The most impressive stretch is just at the southern entrance to Óbidos.
12. Igreja de São Pedro
Another church with medieval origins, St Peter’s was consecrated at the start of the 14th century.
Unfortunately the building was toppled by the 1755 Lisbon Earthquake that wreaked havoc across the country.
The one piece of decoration to standing in the wreckage was the dainty gilt-wood altar, which has a majestic throne flanked by angels and was completed in 1705, while the tower and its spiral stairway is also from the original building.
The remainder is rather bare, except for the tall painting in the chancel of St Peter receiving the Keys of Heaven from Jesus.
13. Mercado Medieval de Óbidos
The home of queens is just the place for a medieval market and fair.
This is an epic event that begins sometime in the middle of July, running into August.
The stalls are laid out in the upper part of town in a very atmospheric setting beside the castle’s west wall.
Along with freshly prepared food you can buy handicrafts like jewellery, scarves, pottery and even novelty weapons, all in the presence of jesters, dancers and minstrels.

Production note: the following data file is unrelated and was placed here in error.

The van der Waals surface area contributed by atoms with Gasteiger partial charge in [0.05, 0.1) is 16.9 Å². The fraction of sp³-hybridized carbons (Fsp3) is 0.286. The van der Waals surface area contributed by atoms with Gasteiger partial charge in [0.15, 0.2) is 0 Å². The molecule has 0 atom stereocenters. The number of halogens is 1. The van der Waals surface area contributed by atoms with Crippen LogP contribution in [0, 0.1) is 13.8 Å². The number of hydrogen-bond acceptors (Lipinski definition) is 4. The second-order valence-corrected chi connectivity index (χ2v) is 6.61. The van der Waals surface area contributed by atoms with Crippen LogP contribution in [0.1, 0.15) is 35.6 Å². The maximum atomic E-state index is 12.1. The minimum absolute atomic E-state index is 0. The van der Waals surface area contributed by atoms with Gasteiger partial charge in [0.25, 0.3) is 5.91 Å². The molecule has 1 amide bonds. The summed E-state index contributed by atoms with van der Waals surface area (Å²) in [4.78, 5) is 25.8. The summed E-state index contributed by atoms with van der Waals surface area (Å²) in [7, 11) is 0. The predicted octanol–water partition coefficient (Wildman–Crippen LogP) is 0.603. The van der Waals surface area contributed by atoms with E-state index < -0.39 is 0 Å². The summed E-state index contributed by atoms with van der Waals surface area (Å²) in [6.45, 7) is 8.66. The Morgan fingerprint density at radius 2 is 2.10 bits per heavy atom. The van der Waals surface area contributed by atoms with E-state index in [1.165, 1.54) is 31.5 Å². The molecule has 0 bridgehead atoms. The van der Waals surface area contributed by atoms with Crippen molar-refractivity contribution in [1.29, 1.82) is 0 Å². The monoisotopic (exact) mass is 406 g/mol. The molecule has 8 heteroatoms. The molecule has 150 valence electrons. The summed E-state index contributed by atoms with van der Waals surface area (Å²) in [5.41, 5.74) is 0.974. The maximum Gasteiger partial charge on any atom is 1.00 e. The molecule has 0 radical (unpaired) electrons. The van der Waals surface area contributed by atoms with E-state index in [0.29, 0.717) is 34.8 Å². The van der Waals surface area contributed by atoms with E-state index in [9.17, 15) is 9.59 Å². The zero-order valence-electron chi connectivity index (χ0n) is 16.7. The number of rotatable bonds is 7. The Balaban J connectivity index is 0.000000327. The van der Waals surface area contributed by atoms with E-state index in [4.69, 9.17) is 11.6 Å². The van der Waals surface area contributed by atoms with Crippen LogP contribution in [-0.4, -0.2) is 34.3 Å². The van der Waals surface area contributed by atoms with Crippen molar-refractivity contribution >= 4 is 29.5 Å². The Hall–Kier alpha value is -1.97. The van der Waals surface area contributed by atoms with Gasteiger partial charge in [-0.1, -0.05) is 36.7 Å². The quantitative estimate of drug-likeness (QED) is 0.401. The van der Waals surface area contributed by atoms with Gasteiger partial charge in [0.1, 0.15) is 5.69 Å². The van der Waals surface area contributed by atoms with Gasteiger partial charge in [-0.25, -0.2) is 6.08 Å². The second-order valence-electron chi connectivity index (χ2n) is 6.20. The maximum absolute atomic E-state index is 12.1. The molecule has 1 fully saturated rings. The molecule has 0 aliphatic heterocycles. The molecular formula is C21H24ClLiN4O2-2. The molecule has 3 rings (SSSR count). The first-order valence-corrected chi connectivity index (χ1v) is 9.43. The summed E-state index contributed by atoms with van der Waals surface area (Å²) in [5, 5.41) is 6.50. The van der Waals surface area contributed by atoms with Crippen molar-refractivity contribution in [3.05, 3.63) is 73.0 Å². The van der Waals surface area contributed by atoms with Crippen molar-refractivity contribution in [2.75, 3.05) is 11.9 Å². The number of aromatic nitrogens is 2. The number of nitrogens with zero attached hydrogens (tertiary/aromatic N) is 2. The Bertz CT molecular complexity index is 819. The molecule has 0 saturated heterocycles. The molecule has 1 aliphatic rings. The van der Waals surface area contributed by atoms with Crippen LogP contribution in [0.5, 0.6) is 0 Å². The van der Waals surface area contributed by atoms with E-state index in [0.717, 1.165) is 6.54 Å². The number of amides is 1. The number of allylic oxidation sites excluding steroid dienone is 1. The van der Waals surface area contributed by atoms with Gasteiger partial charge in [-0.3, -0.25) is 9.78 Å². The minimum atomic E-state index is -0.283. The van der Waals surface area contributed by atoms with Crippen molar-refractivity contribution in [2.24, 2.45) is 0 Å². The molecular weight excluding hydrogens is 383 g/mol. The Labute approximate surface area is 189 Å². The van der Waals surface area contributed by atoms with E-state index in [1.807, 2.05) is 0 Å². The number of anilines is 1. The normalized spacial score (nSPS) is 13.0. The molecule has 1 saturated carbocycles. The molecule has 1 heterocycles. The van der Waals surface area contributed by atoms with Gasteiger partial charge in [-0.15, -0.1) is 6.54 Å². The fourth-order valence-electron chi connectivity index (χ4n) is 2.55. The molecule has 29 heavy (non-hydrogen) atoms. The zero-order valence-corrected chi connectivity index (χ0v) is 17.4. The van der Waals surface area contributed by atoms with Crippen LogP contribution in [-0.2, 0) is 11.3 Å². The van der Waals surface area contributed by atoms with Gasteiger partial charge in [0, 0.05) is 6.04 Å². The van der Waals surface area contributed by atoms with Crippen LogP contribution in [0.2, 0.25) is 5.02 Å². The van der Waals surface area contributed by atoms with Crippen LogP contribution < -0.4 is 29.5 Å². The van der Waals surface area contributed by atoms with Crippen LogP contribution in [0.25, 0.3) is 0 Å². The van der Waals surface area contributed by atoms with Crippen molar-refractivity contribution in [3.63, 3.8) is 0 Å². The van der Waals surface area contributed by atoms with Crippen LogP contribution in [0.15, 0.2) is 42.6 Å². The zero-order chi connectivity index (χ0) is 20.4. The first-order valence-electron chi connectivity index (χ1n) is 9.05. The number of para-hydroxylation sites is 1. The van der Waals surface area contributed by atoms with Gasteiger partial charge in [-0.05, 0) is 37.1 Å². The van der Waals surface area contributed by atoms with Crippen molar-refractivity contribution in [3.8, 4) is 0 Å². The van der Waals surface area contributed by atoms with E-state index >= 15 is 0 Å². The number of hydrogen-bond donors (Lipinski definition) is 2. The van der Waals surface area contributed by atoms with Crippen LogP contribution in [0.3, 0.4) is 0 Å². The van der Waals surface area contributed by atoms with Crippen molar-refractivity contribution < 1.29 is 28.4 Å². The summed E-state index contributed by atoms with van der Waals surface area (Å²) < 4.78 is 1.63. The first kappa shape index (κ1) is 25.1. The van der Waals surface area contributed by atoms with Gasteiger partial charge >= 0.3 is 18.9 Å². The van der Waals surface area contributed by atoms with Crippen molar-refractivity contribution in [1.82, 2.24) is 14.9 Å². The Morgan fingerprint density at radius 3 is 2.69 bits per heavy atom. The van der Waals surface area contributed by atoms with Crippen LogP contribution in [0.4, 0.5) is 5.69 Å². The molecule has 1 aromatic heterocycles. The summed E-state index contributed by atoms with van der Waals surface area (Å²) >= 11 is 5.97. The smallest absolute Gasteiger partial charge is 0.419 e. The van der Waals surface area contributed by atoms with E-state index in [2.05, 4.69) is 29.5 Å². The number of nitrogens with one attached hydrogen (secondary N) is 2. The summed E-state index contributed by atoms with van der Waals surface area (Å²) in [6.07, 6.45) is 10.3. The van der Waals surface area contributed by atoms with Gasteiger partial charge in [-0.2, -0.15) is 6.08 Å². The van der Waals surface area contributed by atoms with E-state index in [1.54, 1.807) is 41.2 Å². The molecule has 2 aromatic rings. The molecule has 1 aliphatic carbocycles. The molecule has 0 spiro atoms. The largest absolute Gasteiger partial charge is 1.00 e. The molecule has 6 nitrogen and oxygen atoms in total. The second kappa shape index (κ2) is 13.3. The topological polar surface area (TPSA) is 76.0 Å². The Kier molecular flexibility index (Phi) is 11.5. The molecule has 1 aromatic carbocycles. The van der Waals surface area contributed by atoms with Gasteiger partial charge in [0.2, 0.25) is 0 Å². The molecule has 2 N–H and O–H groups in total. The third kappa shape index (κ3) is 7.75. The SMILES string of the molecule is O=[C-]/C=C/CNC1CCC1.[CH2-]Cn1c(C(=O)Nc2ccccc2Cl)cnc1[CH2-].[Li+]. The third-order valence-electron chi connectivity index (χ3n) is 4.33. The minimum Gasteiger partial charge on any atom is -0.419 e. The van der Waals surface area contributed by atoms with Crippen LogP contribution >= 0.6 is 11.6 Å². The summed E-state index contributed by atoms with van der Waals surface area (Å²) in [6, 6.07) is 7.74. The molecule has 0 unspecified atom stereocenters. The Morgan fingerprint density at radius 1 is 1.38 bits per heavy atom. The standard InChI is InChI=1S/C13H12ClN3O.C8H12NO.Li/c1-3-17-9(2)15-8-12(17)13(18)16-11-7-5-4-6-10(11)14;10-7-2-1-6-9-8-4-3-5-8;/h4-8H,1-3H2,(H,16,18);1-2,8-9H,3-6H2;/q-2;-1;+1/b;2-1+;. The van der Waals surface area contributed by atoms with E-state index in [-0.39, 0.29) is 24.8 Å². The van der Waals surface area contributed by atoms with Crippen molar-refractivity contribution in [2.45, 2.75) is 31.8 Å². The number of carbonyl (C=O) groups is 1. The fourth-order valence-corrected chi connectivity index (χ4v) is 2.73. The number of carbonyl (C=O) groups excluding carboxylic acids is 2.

A space is also cleared for re-enactments and jousts with convincing choreography and trained stuntmen.
Óbidos is rammed with souvenir shops, many of which are on Rua Direita.
If you’re going to buy something here it might as well be something that has genuine ties to the city, namely the sour cherry liqueur ginja.
This drink is produced all around the Lisbon area, but in Óbidos there’s a distinct way of making it: The cherries are picked at the orchards in the town’s countryside and macerate for at least one year.
When the liqueur is extracted it has an intense ruby tone, and doesn’t require any dyes or preservatives.
It goes without saying that ginja and dark chocolate is a match made in heaven, and is normally served in an edible chocolate cup.
15. Festival Internacional de Chocolate de Óbidos
For about three weeks from mid-March to early-April a chocolate festival takes over the streets and restaurants of Óbidos.
Each year there’s a different theme; in 2017 this was “music”, so for example on Praça da Tablete there was a tent filled with chocolate sculptures by master chocolatiers depicting famous artists like Michael Jackson, Bob Dylan, James Brown and Madonna.
In this square there’s also live entertainment, workshops, demonstrations and tasting events, when chefs and confectioners from far and wide arrive to show off their skills.